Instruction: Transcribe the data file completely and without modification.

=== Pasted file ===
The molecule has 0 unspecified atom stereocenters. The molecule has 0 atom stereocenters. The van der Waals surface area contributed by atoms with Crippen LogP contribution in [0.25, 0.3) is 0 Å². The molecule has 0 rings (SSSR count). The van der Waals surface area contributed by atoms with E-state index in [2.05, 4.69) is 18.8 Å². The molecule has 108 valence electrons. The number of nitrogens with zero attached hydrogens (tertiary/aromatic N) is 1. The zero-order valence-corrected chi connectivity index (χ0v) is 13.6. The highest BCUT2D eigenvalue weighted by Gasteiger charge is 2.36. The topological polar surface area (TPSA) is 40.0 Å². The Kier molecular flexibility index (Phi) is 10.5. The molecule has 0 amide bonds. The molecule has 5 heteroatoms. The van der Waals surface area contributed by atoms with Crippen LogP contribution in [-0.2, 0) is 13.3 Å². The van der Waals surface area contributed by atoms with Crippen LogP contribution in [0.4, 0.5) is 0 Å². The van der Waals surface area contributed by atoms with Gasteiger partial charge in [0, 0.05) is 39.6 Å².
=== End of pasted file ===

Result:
The molecule has 0 unspecified atom stereocenters. The molecule has 0 atom stereocenters. The van der Waals surface area contributed by atoms with Crippen LogP contribution in [0.25, 0.3) is 0 Å². The molecule has 0 rings (SSSR count). The van der Waals surface area contributed by atoms with E-state index in [2.05, 4.69) is 18.8 Å². The molecule has 108 valence electrons. The number of nitrogens with zero attached hydrogens (tertiary/aromatic N) is 1. The zero-order valence-corrected chi connectivity index (χ0v) is 13.6. The highest BCUT2D eigenvalue weighted by Gasteiger charge is 2.36. The topological polar surface area (TPSA) is 40.0 Å². The Kier molecular flexibility index (Phi) is 10.5. The molecule has 0 amide bonds. The molecule has 5 heteroatoms. The van der Waals surface area contributed by atoms with Crippen LogP contribution in [-0.2, 0) is 13.3 Å². The van der Waals surface area contributed by atoms with Crippen LogP contribution in [0.4, 0.5) is 0 Å². The van der Waals surface area contributed by atoms with Gasteiger partial charge in [0, 0.05) is 39.6 Å².